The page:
Great family holidays are all about a combination of relaxation, adventure and fun and that’s what family friendly accommodation Haholmen Havstuer does so well. The tiny fishing village is a really memorable way to experience Norway with kids – from the minute you spot the transfer to the minuscule island via Viking ship you know this unusual holiday destination is going to be all about fishing, windswept walks and snuggling up around a stack of books as a family.



Haholmen Havstuer is a historical island village that dates back to the 1700s that has now been converted to a tourist island for locals to experience a quiet getaway. The whole feel of the island is very isolated and quaint – little red buildings dot the landscape which is a combination of grassy tussocks and rocky hills. And the scenery is simply magnificent – water so clear you can see tiny crabs walking in the waters metres beneath you and air so fresh it will make you want to stay forever.

[Think you'd prefer a husky snow transfer to a Viking ship? Then check out the suitcases&strollers story on Norway's family friendly accommodation Kirkenes Snowhotel.]


For an unusual family holiday destination that can be spent indoors or out, Haholmen Havstuer is one of the most memorable ways to enjoy the glorious natural beauty and unique history and culture of Norway with kids.


If you happen to be sailing with kids on your own yacht, Haholmen Havstuer is a nice place to stopover for a couple of days onshore before you continue your journey.

[For more travel tips on sailing with kids, see the interview with the suitcases&strollers family who sailed Southeast Asia with kids.] 

For a little glimpse into what the island looked like in its fishing village hey day, check out this video below (the commentary is in Norwegian).


The Activities at Haholmen Havstuer

The fact that the island is only 50 acres large and that its heritage is so well preserved means this is not an island full of activities like extreme water sports or kids club-style modern playgrounds. Instead you can do short walks around the island, fish off the pier or just explore around the moss covered buildings.


The island does organise fishing excursions if there is enough common interest and the weather is fine. If not, you can hire a small dinghy and take yourself around the island to see what you can catch.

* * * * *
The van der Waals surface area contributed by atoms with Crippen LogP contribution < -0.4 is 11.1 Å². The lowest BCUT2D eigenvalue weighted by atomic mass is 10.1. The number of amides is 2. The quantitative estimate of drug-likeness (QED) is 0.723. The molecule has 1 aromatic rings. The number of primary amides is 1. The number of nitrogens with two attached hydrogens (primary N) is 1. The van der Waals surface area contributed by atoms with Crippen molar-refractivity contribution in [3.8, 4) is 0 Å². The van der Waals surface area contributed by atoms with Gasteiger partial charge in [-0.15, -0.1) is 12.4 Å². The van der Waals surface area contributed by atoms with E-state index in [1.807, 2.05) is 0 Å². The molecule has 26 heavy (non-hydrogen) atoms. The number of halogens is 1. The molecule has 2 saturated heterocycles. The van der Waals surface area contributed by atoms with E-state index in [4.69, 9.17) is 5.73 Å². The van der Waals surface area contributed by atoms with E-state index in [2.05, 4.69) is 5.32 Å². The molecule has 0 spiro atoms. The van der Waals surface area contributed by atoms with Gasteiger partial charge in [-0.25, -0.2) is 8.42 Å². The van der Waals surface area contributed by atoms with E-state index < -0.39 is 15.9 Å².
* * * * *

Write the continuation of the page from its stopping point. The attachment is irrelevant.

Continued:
There is a small museum where there are a few historic artifacts on display and talks and movies about the island are periodically held.

Otherwise find a favourite nook and bring a board game or some books for quiet contemplation and to enjoy the rare break from hectic every day life.


The Practicalities of Haholmen Havstuer With Kids

Transfers to Haholmen Havstuer via Viking ship are from the wharf on the Geitoya Atlantic Road. There is free carparking where you can leave your car for the entirety of your stay. Bring everything you need with you as it is unlikely you will want to go back to the car once you reach the island. While it is possible to move around the island with suitcases, it is much easier if you have all your luggage in large backpacks or bags that are easily carried around rather than those that have wheels.


The weather on Haholmen Havstuer is extremely changeable and – like most of Norway – bears no relationship to the weather in any other part of the country! This can make it difficult to predict before you arrive so bring clothes for every occasion. Even in the height of summer it can be cold and raining, so wet weather clothes are definitely required. You can check out the weather via the Haholmen Havstuer website

Since the island isn’t big and has not been much landscaped, it is possible to move around with a sturdy stroller, but easier if you just leave your stroller in the car on the mainland and use a baby carrier instead.

[For more travel tips on travel baby carriers, see the suitcases&strollers story here.]

There are only two eateries on the island both serving up homestyle local dishes with a heavy emphasis on seafood – both are open for lunch and only one is open for dinner. Dishes are very local and the menu choices for kids are quite limited. If your kids are fussy eaters, it’s worthwhile bringing your own food healthy food for kids with you as there are no shops to purchase additional snacks or provisions (or baby gear such as nappies or infant formula).

[For travel tips on introducing kids to foreign foods, see the suitcases&strollers interview with food guru Annabel Karmel.]  

Rooms do not have televisions or telephones so you will need to bring your own screens with you. Wifi is available in the rooms. There are no minibar fridges where you can store baby’s milk. Rooms also come equipped with only showers, not baths.

For more travel tips on family friendly accommodation in Norway with kids, see the suitcases&strollers story about design hotel Juvet